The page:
Study Guide

Troilus and Cressida

by William Shakespeare

Troilus and Cressida Essay - The Gastric Epic: Troilus and Cressida

The Gastric Epic: Troilus and Cressida

Introduction

The Gastric Epic: Troilus and Cressida

David Hillman, Tavistock Centre, London

Ignorance in physiologicis—that damned 'idealism.'

Friedrich Nietzsche, Ecce Homo1

1. The Matter of Troy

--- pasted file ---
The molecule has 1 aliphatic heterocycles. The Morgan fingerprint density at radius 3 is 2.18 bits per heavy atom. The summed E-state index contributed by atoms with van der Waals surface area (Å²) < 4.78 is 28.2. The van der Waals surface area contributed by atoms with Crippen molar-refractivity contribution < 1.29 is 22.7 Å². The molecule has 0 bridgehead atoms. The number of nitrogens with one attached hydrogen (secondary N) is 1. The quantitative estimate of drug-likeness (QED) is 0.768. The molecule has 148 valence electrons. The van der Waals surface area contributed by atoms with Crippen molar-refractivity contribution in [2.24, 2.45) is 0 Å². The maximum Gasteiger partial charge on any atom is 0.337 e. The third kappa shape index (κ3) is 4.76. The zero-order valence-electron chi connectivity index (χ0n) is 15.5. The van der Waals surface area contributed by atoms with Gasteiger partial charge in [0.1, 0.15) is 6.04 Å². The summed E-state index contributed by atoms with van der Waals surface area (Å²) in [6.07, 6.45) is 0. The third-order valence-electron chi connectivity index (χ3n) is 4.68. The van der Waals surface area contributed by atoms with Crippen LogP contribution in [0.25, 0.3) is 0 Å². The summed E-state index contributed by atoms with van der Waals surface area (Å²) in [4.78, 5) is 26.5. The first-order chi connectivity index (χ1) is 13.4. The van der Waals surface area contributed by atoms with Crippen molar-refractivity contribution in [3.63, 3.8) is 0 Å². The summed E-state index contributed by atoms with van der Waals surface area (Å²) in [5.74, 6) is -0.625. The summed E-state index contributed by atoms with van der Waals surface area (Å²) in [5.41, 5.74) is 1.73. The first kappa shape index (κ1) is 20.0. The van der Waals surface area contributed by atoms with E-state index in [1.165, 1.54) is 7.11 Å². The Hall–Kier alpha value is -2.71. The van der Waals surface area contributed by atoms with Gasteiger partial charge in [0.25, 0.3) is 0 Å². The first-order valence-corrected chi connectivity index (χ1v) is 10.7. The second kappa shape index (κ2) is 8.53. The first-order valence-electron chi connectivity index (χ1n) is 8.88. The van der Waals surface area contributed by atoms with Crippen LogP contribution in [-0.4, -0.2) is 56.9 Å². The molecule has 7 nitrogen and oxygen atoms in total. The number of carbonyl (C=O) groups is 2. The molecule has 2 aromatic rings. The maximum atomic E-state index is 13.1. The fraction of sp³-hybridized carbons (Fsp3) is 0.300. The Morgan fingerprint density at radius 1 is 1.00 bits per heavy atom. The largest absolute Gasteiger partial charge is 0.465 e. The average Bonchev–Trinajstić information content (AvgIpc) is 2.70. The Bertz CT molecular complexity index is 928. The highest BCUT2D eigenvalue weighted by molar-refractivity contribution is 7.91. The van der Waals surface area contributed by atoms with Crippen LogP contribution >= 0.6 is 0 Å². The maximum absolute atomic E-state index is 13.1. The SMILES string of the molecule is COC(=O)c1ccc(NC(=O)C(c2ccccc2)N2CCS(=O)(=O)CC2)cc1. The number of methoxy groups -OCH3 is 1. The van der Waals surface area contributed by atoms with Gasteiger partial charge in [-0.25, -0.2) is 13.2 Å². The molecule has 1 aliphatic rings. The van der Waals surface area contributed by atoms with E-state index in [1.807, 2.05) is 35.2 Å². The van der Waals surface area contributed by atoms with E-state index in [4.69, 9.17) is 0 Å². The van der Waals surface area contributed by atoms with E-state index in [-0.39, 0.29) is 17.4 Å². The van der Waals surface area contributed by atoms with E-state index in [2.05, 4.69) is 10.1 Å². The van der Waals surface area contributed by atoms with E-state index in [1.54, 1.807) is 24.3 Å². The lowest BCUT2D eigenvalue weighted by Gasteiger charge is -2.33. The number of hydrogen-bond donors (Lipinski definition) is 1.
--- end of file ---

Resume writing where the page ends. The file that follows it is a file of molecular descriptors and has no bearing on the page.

Why did Shakespeare write Troilus and Cressida? Why, that is, did he turn his attention to a story that was so overdetermined as to have become, by the end of the sixteenth century, little more than a compilation of clichés? The Trojan story was enormously popular during the decades preceding composition of the play, and the most obvious motive suggested by this popularity is the play's commercial potential (written by an already-famous playwright, reworking material that was all the rage in contemporary London). While this motive is called into question by the Epistle attached to the play's Quarto in the second state,3 the pervasiveness and mass appeal of the matter of Troy was, I believe, nevertheless a decisive factor in Shakespeare's choice of this subject. For in placing these endlessly reiterated, rhetoricized, and textualized heroes onstage, he could not help but embody them;4 and the limning of these "unbodied figure[s]" (1.3.16) in flesh and blood presented a perfect opportunity to wrestle with the issue that, I will argue, lies at the very heart of the play: the relation between language and the body out of which it emanates. Both within the play and in the cultural milieu that produced it, Troilus and Cressida enacts a restoration of words, and of the ideals created out of them, to their sources inside the body.